Now's the time to start thinking about potential scenarios and plans of action.

To avoid the Lehmans and Bears, stick with ETFs, mutual funds, closed-end funds, and other diversified instruments.

Twitter: @MichaelComeau

 

Follow the markets all day every day with a FREE 14 day trial to Buzz & Banter. Over 30 professional traders share their ideas in real-time. Learn more.
< Previous
  • 1
Next >
No positions in stocks mentioned.
The information on this website solely reflects the analysis of or opinion about the performance of securities and financial markets by the writers whose articles appear on the site. The views expressed by the writers are not necessarily the views of Minyanville Media, Inc. or members of its management. Nothing contained on the website is intended to constitute a recommendation or advice addressed to an individual investor or category of investors to purchase, sell or hold any security, or to take any action with respect to the prospective movement of the securities markets or to solicit the purchase or sale of any security. Any investment decisions must be made by the reader either individually or in consultation with his or her investment professional. Minyanville writers and staff may trade or hold positions in securities that are discussed in articles appearing on the website. Writers of articles are required to disclose whether they have a position in any stock or fund discussed in an article, but are not permitted to disclose the size or direction of the position. Nothing on this website is intended to solicit business of any kind for a writer's business or fund. Minyanville management and staff as well as contributing writers will not respond to emails or other communications requesting investment advice.

Copyright 2011 Minyanville Media, Inc. All Rights Reserved.
More From Michael Comeau
Daily Recap
S&P 2000: A Bumpy Ride With Low Returns
The S&P 500 has been in a volatile grind since hitting 1000 in 1998.
Michael Comeau    

There's a lot of fanfare over the S&P 500's close over 2000 for the first time yesterday.

Many market participants are looking back to the first close over 1000 back on February 2, 1998, when the S&P finished at 1001.27.

But what many folks are missing is that the market has been a volatile grind since then.

In the 16.57 years it took the S&P to advance one thousand points, the index (excluding dividends) has compounded at an annual rate of just 4.3%.

Lame! From 1970-1997, the compounded annual return for the S&P was 8.1%.

Now let's look at the last doubling of the S&P, from when it first closed above 500, to that first 1000 close on February 2, 1998.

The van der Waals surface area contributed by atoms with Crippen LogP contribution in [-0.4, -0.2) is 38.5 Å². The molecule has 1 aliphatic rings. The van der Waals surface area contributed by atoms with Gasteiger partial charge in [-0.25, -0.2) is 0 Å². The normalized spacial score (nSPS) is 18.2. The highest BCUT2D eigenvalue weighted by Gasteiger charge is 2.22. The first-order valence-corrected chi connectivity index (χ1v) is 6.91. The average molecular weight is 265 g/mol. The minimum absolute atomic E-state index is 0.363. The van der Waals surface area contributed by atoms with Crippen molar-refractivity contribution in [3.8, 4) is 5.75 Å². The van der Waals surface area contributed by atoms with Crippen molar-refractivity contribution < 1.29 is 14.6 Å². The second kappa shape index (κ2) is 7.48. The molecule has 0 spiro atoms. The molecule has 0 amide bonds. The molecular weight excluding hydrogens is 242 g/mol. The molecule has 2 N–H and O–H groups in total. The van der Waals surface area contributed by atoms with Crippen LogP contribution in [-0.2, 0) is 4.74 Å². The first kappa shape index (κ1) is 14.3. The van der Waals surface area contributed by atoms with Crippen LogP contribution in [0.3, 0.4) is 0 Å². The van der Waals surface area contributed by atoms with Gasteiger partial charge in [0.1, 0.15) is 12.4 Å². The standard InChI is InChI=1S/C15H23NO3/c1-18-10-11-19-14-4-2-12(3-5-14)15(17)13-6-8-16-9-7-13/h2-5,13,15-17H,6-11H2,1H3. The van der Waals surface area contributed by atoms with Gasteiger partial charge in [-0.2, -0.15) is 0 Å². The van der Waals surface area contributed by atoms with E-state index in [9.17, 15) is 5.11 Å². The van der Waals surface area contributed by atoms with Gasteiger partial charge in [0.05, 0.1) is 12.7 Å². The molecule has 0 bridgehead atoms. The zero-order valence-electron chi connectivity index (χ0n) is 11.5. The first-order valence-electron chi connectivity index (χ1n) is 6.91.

It took less than three years -- 2.86 to be exact, from the 500.97 close on March 25, 1995.

As I showed in my recent post [subcription required] on long-term rolling returns, we've occasionally seen massive downward volatility in the past decade (2008, and 2000-2002), which underscores the importance of timing in the investment equation.

If you put $100,000 in the S&P at the end of 2007, you would have had about $125,000 (excluding dividends) at the end of 2013.

But if you put it in at the end of 2008 and missed the big slide that year, you'd have over $200,000.

So dollar-cost averaging (and actually increasing investment levels during downturns) probably works out well for many folks over the long run.

Plus, the big ups and downs in the market emphasizes an important lesson we can all learn from Warren Buffett: when times are bad, having liquidity means having opportunities.

We can't emulate his incredibly well-timed investments in Goldman Sachs (GS) and Bank of America (BAC) during the financial crisis.

But what we can do is remember that over the long run, putting cash into equities and other risk assets is most lucrative during times of crisis.

Now's the time to start thinking about potential scenarios and plans of action.

To avoid the Lehmans and Bears, stick with ETFs, mutual funds, closed-end funds, and other diversified instruments.

Twitter: @MichaelComeau

 

Follow the markets all day every day with a FREE 14 day trial to Buzz & Banter. Over 30 professional traders share their ideas in real-time. Learn more.
< Previous
  • 1
Next >
No positions in stocks mentioned.
The information on this website solely reflects the analysis of or opinion about the performance of securities and financial markets by the writers whose articles appear on the site. The views expressed by the writers are not necessarily the views of Minyanville Media, Inc. or members of its management. Nothing contained on the website is intended to constitute a recommendation or advice addressed to an individual investor or category of investors to purchase, sell or hold any security, or to take any action with respect to the prospective movement of the securities markets or to solicit the purchase or sale of any security. Any investment decisions must be made by the reader either individually or in consultation with his or her investment professional. Minyanville writers and staff may trade or hold positions in securities that are discussed in articles appearing on the website. Writers of articles are required to disclose whether they have a position in any stock or fund discussed in an article, but are not permitted to disclose the size or direction of the position. Nothing on this website is intended to solicit business of any kind for a writer's business or fund. Minyanville management and staff as well as contributing writers will not respond to emails or other communications requesting investment advice.

Copyright 2011 Minyanville Media, Inc. All Rights Reserved.